If your surgery affects the eye socket, you might have swelling and bruising around the eye. This is usually only a temporary problem. In some situations the surgeon needs to remove the eyeball. This will cause changes in your eyesight. These changes can be hard to cope with.
Changes to your hearing
Sometimes the swelling caused by surgery can reduce your hearing. This is usually only a temporary problem while you recover. Your hearing should get back to normal when the swelling goes down.
After surgery to remove lymph nodes from your neck, you are at risk of getting lymphoedema in your neck or face.
Lymphoedema in the head or neck can also cause symptoms inside your mouth and throat. This may include swelling of your tongue and other parts of your mouth.
Tell your doctor if you have:
- any swelling or a feeling of fullness or pressure
- find it difficult to swallow
- have changes in your voice
Using your head, neck and shoulder muscles may help to reduce swelling. Your physiotherapist or specialist nurse will usually go through these exercises with you.
These exercises shouldn't be painful. You might have a feeling of stretching as you do them, this is normal. Stop doing the exercises if you have any pain and, if doesn't get better contact your doctor.
Do the exercises slowly and gently, don't rush them. You can rest between exercises. It might help to do them in front of the mirror so you can check that your shoulders are back and relaxed.
Exercises for head and neck lymphoedema
Hi, I’m Carla. I’m going to show you how to do head and neck exercises. Remember to do your deep abdominal breathing exercises before and after. Each exercise you will do 5 to 10 times and very important , pain free.
We’ll start with the head and neck. We’ll do looking to the side, back to the middle and to the other side. It’s normal to feel a bit of stretch sensation.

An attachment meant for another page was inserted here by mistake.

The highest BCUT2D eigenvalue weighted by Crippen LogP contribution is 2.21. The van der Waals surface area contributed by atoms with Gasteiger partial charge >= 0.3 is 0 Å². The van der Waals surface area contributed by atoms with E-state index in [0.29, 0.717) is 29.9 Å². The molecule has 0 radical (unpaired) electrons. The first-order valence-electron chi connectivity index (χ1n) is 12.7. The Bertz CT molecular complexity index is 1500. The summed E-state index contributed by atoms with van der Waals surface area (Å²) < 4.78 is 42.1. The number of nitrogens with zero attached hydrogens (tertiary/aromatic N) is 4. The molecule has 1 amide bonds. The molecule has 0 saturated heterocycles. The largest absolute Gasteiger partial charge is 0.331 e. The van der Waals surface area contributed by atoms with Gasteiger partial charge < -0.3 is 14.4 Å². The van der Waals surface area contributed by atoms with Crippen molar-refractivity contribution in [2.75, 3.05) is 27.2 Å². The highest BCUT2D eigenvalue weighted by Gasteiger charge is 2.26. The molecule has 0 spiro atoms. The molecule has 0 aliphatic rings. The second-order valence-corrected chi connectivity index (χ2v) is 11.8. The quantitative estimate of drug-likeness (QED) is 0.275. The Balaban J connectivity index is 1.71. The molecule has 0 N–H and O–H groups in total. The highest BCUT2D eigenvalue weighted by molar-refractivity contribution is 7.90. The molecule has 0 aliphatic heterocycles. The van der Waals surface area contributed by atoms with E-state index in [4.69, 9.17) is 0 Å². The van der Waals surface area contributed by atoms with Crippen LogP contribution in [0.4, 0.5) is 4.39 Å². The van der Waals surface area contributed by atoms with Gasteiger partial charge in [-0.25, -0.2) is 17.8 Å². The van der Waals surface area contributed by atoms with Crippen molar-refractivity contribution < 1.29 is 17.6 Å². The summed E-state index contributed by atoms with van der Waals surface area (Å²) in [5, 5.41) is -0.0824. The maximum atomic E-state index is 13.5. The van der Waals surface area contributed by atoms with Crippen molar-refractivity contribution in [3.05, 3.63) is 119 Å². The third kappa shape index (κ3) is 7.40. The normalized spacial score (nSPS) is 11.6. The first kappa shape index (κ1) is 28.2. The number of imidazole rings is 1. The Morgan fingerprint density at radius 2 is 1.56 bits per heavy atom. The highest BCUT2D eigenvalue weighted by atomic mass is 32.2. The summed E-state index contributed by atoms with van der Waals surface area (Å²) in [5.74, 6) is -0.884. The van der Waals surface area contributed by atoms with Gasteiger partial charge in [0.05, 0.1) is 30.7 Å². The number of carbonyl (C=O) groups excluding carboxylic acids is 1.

Next one will be ear to the shoulder, not shoulder to the ear. Go back to the middle and to the other side. If you’re not sure you’re doing it right, sometimes it’s helpful to do it in front of a mirror.
Next one will be chin to the chest and back to start position.
Next one will be shoulders. We’ll go up, relax and down and relax.
Next one will be circles. And we go backwards and then forward.
We’ll do as well mouth exercises. We’ll start with open and close. Blowing kisses, blowing candles, exaggerated smile. And then you say the vowels in an exaggerate way
And we’ll do as well the jaw exercises. We’ll do side to side first.
And then moving the jaw forward and the back to normal.
Remember to do the deep abdominal breathing at the end, repeat them once a day minimum and if you have any concerns just call your doctor or lymphoedema specialist.
Find out more about lymphoedema on the Cancer Research UK website.
More support and information
If you would like to talk to someone outside your own friends and family, you can phone the Cancer Research UK information nurses on freephone 0808 800 4040. The lines are open from 9am to 5pm, Monday to Friday.
You can also get in touch with organisations for people with head and neck cancer.
You can contact a local counsellor through your hospital or through one of the counselling organisations.